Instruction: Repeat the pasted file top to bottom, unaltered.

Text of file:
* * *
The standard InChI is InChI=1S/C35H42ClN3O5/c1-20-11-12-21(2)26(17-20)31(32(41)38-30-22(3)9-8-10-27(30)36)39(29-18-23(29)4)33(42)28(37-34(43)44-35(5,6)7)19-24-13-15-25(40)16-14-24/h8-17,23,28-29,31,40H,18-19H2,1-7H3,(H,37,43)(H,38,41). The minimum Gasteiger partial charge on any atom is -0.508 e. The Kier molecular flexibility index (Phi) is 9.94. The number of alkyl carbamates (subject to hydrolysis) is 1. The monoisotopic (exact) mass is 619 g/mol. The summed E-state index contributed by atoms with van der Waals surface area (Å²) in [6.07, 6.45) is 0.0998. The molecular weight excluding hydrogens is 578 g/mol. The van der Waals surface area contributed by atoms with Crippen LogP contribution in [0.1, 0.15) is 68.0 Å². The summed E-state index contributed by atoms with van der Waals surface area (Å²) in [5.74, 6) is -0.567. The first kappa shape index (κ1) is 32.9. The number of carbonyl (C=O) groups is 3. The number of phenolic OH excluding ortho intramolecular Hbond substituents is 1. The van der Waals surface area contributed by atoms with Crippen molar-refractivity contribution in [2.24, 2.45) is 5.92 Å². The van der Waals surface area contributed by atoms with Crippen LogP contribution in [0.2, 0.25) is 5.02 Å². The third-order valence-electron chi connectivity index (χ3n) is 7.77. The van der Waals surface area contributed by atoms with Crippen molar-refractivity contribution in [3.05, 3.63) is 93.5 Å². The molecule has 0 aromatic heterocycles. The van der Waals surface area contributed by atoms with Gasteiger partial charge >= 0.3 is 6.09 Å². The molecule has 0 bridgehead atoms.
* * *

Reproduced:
The standard InChI is InChI=1S/C35H42ClN3O5/c1-20-11-12-21(2)26(17-20)31(32(41)38-30-22(3)9-8-10-27(30)36)39(29-18-23(29)4)33(42)28(37-34(43)44-35(5,6)7)19-24-13-15-25(40)16-14-24/h8-17,23,28-29,31,40H,18-19H2,1-7H3,(H,37,43)(H,38,41). The minimum Gasteiger partial charge on any atom is -0.508 e. The Kier molecular flexibility index (Phi) is 9.94. The number of alkyl carbamates (subject to hydrolysis) is 1. The monoisotopic (exact) mass is 619 g/mol. The summed E-state index contributed by atoms with van der Waals surface area (Å²) in [6.07, 6.45) is 0.0998. The molecular weight excluding hydrogens is 578 g/mol. The van der Waals surface area contributed by atoms with Crippen LogP contribution in [0.1, 0.15) is 68.0 Å². The summed E-state index contributed by atoms with van der Waals surface area (Å²) in [5.74, 6) is -0.567. The first kappa shape index (κ1) is 32.9. The number of carbonyl (C=O) groups is 3. The number of phenolic OH excluding ortho intramolecular Hbond substituents is 1. The van der Waals surface area contributed by atoms with Crippen molar-refractivity contribution in [2.24, 2.45) is 5.92 Å². The van der Waals surface area contributed by atoms with Crippen LogP contribution in [0.2, 0.25) is 5.02 Å². The third-order valence-electron chi connectivity index (χ3n) is 7.77. The van der Waals surface area contributed by atoms with Crippen molar-refractivity contribution in [3.05, 3.63) is 93.5 Å². The molecule has 0 aromatic heterocycles. The van der Waals surface area contributed by atoms with Gasteiger partial charge >= 0.3 is 6.09 Å². The molecule has 0 bridgehead atoms.